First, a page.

If I had to live my life again I would have made a rule to read some poetry and listen to some music at least once a week; for perhaps the parts of my brain now atrophied could thus have been kept active through use.
- Charles Darwin
It’s somewhat reassuring to know that even Charles Darwin worried about his big brain going to mush. If only poetry and music were enough… however, research suggests that a fit body may be the most direct route to a fit mind.
Sandra Aamodt, editor of Nature Neuroscience, and Sam Wang, a neuroscientist at Princeton University, argue that physical exercise improves something called ‘executive function’, a cluster of decision-related capacities, such as attention, planning, and problem-solving.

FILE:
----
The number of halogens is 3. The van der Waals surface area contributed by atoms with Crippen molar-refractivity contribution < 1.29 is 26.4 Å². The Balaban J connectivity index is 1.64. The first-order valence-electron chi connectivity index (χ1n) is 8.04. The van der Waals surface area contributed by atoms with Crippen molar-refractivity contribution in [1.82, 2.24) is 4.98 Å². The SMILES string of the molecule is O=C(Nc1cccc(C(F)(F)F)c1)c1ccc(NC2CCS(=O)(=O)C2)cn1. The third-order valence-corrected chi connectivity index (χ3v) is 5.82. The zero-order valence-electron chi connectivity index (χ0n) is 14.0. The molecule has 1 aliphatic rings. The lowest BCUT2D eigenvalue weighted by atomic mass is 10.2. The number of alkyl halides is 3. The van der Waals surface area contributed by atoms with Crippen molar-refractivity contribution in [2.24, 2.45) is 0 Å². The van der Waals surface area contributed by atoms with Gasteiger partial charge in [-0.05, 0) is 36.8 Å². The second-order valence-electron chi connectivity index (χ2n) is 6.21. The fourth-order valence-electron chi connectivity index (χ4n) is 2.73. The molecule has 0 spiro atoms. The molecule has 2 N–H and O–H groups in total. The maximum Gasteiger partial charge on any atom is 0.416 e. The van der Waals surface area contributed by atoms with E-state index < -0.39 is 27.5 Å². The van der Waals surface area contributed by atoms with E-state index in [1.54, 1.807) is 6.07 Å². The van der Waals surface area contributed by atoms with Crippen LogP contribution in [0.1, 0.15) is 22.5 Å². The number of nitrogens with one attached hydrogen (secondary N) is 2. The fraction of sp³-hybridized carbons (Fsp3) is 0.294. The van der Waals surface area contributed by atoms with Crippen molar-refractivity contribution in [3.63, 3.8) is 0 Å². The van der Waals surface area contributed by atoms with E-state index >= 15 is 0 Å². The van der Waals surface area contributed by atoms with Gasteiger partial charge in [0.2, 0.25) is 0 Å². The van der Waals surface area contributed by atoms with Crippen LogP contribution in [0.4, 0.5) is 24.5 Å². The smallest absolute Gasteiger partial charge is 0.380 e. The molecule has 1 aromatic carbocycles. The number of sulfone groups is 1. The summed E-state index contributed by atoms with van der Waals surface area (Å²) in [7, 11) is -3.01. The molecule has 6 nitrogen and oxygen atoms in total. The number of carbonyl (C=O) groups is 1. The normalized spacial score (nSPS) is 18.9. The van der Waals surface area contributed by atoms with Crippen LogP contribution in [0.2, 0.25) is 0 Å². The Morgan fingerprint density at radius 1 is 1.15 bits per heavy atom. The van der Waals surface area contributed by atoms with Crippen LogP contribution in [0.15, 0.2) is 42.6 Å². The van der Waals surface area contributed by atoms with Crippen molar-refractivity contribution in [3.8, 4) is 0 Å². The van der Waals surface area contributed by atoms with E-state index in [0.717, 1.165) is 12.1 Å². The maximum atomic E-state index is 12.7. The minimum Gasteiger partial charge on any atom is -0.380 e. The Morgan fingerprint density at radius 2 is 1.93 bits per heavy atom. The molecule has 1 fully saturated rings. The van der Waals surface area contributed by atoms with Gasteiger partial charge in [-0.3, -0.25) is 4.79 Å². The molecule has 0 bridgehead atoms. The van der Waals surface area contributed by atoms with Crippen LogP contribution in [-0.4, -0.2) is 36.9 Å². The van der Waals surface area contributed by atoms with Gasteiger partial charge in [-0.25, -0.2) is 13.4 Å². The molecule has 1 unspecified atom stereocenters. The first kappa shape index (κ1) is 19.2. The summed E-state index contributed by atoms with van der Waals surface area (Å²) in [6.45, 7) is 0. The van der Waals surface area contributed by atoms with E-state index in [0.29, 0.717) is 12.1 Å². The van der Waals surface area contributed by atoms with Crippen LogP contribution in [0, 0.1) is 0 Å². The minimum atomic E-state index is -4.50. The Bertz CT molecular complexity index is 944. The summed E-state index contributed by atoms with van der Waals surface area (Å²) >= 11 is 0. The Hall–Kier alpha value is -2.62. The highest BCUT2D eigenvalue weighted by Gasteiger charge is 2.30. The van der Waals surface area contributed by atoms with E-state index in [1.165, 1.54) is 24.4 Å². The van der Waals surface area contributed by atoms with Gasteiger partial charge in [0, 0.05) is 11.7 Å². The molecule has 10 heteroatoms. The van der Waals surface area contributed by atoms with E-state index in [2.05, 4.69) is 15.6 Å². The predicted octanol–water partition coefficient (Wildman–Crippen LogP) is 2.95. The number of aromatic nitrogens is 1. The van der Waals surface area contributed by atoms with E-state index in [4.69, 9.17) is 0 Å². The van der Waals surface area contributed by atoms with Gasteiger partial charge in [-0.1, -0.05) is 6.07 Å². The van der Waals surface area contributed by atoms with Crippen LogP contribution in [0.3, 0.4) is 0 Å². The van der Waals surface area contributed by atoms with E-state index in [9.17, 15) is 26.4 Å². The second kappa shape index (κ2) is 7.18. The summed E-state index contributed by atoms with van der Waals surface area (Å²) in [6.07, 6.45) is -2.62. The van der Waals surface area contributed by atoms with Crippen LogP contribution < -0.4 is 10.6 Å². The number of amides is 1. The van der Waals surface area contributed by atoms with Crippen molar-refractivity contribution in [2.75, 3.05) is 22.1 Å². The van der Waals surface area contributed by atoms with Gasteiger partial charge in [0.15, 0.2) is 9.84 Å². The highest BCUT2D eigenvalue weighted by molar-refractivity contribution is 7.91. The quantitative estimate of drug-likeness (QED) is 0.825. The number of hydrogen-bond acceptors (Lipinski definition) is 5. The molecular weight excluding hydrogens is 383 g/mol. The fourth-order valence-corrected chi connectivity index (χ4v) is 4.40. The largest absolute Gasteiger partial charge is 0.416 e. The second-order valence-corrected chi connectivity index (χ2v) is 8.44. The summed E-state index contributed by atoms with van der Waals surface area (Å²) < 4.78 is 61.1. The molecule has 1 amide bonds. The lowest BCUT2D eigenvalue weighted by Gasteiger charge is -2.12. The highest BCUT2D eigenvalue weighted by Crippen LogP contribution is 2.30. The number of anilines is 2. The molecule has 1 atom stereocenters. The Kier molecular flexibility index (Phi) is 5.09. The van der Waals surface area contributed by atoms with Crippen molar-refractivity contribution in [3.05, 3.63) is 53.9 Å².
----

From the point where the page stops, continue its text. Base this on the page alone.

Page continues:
Although executive function typically declines with advancing years, “elderly people who have been athletic all their lives have much better executive function than sedentary people of the same age,” Dr. Aamodt and Dr. Wang reported.
And not just because cognitively healthy people tend to be more active. When inactive people in their 70s get more exercise, executive function improves, an analysis of 18 studies showed. Just walking fast for 30 to 60 minutes several times a week can help. And compared with those who are sedentary, people who exercise regularly in midlife are one-third as likely to develop Alzheimer’s in their 70s. Even those who start exercising in their 60s cut their risk of dementia in half.